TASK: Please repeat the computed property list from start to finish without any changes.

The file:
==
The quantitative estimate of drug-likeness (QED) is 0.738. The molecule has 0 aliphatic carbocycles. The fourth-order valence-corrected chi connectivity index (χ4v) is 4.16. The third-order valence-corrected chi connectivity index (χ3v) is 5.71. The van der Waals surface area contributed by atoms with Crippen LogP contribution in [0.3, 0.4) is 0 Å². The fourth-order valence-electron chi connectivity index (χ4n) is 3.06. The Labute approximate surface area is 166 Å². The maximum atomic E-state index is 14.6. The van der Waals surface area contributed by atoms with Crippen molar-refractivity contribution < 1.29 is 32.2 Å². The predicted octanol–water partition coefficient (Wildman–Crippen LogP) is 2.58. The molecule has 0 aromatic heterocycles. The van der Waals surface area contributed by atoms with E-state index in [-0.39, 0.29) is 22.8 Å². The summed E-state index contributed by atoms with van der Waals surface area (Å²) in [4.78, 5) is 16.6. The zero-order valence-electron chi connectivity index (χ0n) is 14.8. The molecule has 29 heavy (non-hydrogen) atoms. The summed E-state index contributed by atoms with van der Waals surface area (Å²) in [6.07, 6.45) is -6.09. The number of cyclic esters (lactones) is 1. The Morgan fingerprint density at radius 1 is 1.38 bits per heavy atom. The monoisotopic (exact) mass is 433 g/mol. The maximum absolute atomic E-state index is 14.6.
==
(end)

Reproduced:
The quantitative estimate of drug-likeness (QED) is 0.738. The molecule has 0 aliphatic carbocycles. The fourth-order valence-corrected chi connectivity index (χ4v) is 4.16. The third-order valence-corrected chi connectivity index (χ3v) is 5.71. The van der Waals surface area contributed by atoms with Crippen LogP contribution in [0.3, 0.4) is 0 Å². The fourth-order valence-electron chi connectivity index (χ4n) is 3.06. The Labute approximate surface area is 166 Å². The maximum atomic E-state index is 14.6. The van der Waals surface area contributed by atoms with Crippen molar-refractivity contribution < 1.29 is 32.2 Å². The predicted octanol–water partition coefficient (Wildman–Crippen LogP) is 2.58. The molecule has 0 aromatic heterocycles. The van der Waals surface area contributed by atoms with E-state index in [-0.39, 0.29) is 22.8 Å². The summed E-state index contributed by atoms with van der Waals surface area (Å²) in [4.78, 5) is 16.6. The zero-order valence-electron chi connectivity index (χ0n) is 14.8. The molecule has 29 heavy (non-hydrogen) atoms. The summed E-state index contributed by atoms with van der Waals surface area (Å²) in [6.07, 6.45) is -6.09. The number of cyclic esters (lactones) is 1. The Morgan fingerprint density at radius 1 is 1.38 bits per heavy atom. The monoisotopic (exact) mass is 433 g/mol. The maximum absolute atomic E-state index is 14.6.